Antibiotic resistance is real. In the years to come, we may no longer be able to treat and cure many of the infections we once could as bacteria outsmart our most sophisticated drugs.
With drug resistance expected to result in 10 million deaths a year by 2050, scientists are hunting high and low for alternatives to antibiotics.
A team of UK researchers has found some hope in an unexpected place: a medieval manuscript.
A 1,000-year-old natural remedy made from onion, garlic, wine and bile salts has shown antibacterial potential, with promise to treat diabetic foot and leg infections, new research published Tuesday suggested.
Known as Bald’s eyesalve, the treatment has the potential to tackle biofilm infections – communities of bacteria which resist antibiotics – making them much harder to treat, the researchers said.
Biofilm infections are estimated to cost the United Kingdom alone more than 1 billion pounds ($1.3 billion) every year, the study said.
The medieval concoction was first identified as being of potential help in the battle against superbugs in 2015, and the latest study in the journal Scientific Reports has shed more light on how it works and how it might be applied in practice.
“This is the real detailed hard slog of finding out more information and seeing if it really could be developed into something clinically useful,” said Freya Harrison, a microbiologist at the School of Life Sciences at the University of Warwick in the UK and an author of the study.
“We think it has particular promise for treating diabetic foot infections. They are the ultimate, super-resistant biofilm infection. They are a huge health and economic burden. They really can become untreatable,” she said.
“There’s a high risk that these diabetic foot ulcers are completely resistant to any antibiotic treatment. Then there’s a risk of a person developing sepsis … and people end up having their foot or lower leg amputated.”
Early medical text
The concoction was among the recipes for medicines, salves and treatments in “Bald’s Leechbook,” an Old English leatherbound book held in the British Library. It’s one of the earliest known medical texts.
“When you read it as a microbiologist, you think that it’s got to do something because every ingredient in it has some antibacterial activity when you test it in a test tube. It seemed like a sensible one to put together,” Harrison said.
“It’s also very clearly targeted to a bacterial infection from the description of the symptoms in the book.”
They made the mixture using garlic and onions purchased from ordinary supermarkets or greengrocers, while the wine was an English white. The bile salts come from a cow’s stomach.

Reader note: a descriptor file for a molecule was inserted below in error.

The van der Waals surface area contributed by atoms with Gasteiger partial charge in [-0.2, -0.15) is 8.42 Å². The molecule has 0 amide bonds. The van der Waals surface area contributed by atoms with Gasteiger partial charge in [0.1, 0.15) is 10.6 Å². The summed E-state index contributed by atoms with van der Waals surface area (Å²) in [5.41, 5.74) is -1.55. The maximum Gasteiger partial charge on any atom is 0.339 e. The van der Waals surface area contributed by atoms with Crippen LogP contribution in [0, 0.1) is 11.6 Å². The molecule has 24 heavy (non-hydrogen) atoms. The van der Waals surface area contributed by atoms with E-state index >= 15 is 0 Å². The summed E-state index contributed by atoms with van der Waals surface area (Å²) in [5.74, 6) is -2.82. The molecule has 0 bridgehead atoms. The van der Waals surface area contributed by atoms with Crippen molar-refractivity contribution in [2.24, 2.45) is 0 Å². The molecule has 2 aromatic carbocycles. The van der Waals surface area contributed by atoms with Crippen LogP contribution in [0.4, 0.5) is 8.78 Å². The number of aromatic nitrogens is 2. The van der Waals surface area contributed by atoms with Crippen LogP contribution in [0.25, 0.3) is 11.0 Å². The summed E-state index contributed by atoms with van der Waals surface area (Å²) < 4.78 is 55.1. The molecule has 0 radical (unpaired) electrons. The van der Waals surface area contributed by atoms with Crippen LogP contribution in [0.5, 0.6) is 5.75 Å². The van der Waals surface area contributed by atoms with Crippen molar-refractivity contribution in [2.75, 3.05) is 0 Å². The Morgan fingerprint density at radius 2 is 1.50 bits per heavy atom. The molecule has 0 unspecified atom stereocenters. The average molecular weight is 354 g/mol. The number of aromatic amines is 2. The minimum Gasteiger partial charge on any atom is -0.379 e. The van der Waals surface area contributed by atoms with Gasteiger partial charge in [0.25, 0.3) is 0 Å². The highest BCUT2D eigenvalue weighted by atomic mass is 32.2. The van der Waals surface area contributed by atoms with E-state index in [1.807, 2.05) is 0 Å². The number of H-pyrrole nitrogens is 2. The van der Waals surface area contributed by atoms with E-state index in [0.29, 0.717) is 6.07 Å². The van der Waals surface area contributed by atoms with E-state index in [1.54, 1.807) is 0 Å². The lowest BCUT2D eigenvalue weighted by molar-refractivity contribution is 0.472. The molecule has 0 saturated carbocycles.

The research project came about by chance after Harrison, who has a passion for medieval history and enjoys historical reenactment, heard about the book. She teamed up with former colleague Christina Lee, a specialist in Old English at the University of Nottingham, where Harrison used to work.
“To be honest, we didn’t go into this thinking that five years down the line this would be something we would have translational funding for. We thought it would simply be an interesting piece of microbiology.”
Combing historical books for new cures isn’t as unusual as you might think. Artemisinin, the malaria drug derived from the wormwood plant, was discovered by a Chinese researcher, Tu Youyou, after she scoured ancient Chinese texts.
Curiously, Harrison said that “Bald’s Leechbook” also contained a remedy for malaria using wormwood, which was endemic in parts of England in the early medieval period.
“All of that time essentially the same remedy was sitting in an English medieval text but no one had taken it seriously,” she said.
Antibiotics underpin modern medicine, and if they lose their effectiveness medical procedures like surgery and chemotherapy could become too dangerous.
There are many different avenues for new antibiotics and alternative treatments, scientists say. Targets include everyday substances like honey and vinegar but also more obscure sources like the blood of komodo dragons. Other approaches use viruses to target bacteria that have outsmarted sophisticated antibiotics.
One of the key findings from the study was that it was the mixture of natural products, rather than a single compound, that gave Bald’s eyesalve its “potent anti-biofilm activity.”
The team has also been testing the safety of the mixture and preliminary research expected to publish soon shows “it has a promising safety profile,” Harrison said. The next step then would be to chemically characterize the mixture and begin patch testing on human skin, but the latter had been delayed by the coronavirus pandemic.
Harrison said the nature of researching a combination of ingredients, rather than single plant or compound, could make the development and regulatory approval process more time consuming.
“In the next year we hope to have some idea of the chemistry, a better idea of the safety, and then it would be a case of saying is it actually effective but I’m sure you’re aware this work does take a long time,” Harrison said.
“It’s important to recognize that most exciting-looking, potential anti-microbials ultimately fail to translate into a product. So we have to be very realistic and do a lot of detailed work to see if it will be useful.”